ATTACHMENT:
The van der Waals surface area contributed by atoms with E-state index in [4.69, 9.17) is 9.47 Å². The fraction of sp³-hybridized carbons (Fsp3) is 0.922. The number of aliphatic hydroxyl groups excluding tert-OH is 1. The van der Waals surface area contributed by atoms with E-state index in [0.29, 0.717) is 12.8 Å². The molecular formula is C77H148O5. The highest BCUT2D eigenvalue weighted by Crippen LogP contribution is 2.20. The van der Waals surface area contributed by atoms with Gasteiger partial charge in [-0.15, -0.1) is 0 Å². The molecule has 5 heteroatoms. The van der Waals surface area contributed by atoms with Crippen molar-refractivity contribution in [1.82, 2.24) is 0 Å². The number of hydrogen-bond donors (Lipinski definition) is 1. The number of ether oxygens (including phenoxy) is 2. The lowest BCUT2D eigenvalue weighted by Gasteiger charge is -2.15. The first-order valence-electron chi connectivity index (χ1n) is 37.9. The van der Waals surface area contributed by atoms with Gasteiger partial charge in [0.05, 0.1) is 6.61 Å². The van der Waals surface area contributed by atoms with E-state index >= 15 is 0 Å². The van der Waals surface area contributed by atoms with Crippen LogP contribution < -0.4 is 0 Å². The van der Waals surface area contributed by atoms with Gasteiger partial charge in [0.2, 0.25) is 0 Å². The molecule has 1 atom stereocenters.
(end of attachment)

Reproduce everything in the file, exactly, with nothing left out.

The van der Waals surface area contributed by atoms with E-state index in [4.69, 9.17) is 9.47 Å². The fraction of sp³-hybridized carbons (Fsp3) is 0.922. The number of aliphatic hydroxyl groups excluding tert-OH is 1. The van der Waals surface area contributed by atoms with E-state index in [0.29, 0.717) is 12.8 Å². The molecular formula is C77H148O5. The highest BCUT2D eigenvalue weighted by Crippen LogP contribution is 2.20. The van der Waals surface area contributed by atoms with Gasteiger partial charge in [-0.15, -0.1) is 0 Å². The molecule has 5 heteroatoms. The van der Waals surface area contributed by atoms with Crippen molar-refractivity contribution in [1.82, 2.24) is 0 Å². The number of hydrogen-bond donors (Lipinski definition) is 1. The number of ether oxygens (including phenoxy) is 2. The lowest BCUT2D eigenvalue weighted by Gasteiger charge is -2.15. The first-order valence-electron chi connectivity index (χ1n) is 37.9. The van der Waals surface area contributed by atoms with Gasteiger partial charge in [0.05, 0.1) is 6.61 Å². The van der Waals surface area contributed by atoms with E-state index >= 15 is 0 Å². The van der Waals surface area contributed by atoms with Crippen LogP contribution < -0.4 is 0 Å². The van der Waals surface area contributed by atoms with Gasteiger partial charge in [0.2, 0.25) is 0 Å². The molecule has 1 atom stereocenters.